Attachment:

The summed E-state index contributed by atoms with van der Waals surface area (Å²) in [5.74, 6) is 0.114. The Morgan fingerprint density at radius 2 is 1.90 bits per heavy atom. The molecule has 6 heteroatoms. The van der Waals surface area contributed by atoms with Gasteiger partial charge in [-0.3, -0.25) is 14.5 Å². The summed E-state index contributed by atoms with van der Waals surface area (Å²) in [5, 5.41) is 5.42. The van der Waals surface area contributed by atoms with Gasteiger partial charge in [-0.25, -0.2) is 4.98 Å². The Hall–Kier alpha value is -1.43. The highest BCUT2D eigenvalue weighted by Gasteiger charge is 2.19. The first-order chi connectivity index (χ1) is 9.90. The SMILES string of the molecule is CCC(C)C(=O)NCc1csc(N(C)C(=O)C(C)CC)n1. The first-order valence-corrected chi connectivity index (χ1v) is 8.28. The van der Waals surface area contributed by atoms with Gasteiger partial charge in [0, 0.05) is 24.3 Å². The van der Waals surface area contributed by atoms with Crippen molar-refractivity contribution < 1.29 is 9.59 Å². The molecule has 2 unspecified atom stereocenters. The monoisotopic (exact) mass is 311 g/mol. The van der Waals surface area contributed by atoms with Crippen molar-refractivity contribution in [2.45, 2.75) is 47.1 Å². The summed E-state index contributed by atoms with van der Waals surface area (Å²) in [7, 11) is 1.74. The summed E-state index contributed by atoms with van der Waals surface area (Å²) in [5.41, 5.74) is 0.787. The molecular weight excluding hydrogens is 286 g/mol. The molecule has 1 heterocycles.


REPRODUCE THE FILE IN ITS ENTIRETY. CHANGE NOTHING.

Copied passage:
The summed E-state index contributed by atoms with van der Waals surface area (Å²) in [5.74, 6) is 0.114. The Morgan fingerprint density at radius 2 is 1.90 bits per heavy atom. The molecule has 6 heteroatoms. The van der Waals surface area contributed by atoms with Gasteiger partial charge in [-0.3, -0.25) is 14.5 Å². The summed E-state index contributed by atoms with van der Waals surface area (Å²) in [5, 5.41) is 5.42. The van der Waals surface area contributed by atoms with Gasteiger partial charge in [-0.25, -0.2) is 4.98 Å². The Hall–Kier alpha value is -1.43. The highest BCUT2D eigenvalue weighted by Gasteiger charge is 2.19. The first-order chi connectivity index (χ1) is 9.90. The SMILES string of the molecule is CCC(C)C(=O)NCc1csc(N(C)C(=O)C(C)CC)n1. The first-order valence-corrected chi connectivity index (χ1v) is 8.28. The van der Waals surface area contributed by atoms with Gasteiger partial charge in [0, 0.05) is 24.3 Å². The van der Waals surface area contributed by atoms with Crippen molar-refractivity contribution < 1.29 is 9.59 Å². The molecule has 2 unspecified atom stereocenters. The monoisotopic (exact) mass is 311 g/mol. The van der Waals surface area contributed by atoms with Crippen molar-refractivity contribution in [2.45, 2.75) is 47.1 Å². The summed E-state index contributed by atoms with van der Waals surface area (Å²) in [7, 11) is 1.74. The summed E-state index contributed by atoms with van der Waals surface area (Å²) in [5.41, 5.74) is 0.787. The molecular weight excluding hydrogens is 286 g/mol. The molecule has 1 heterocycles.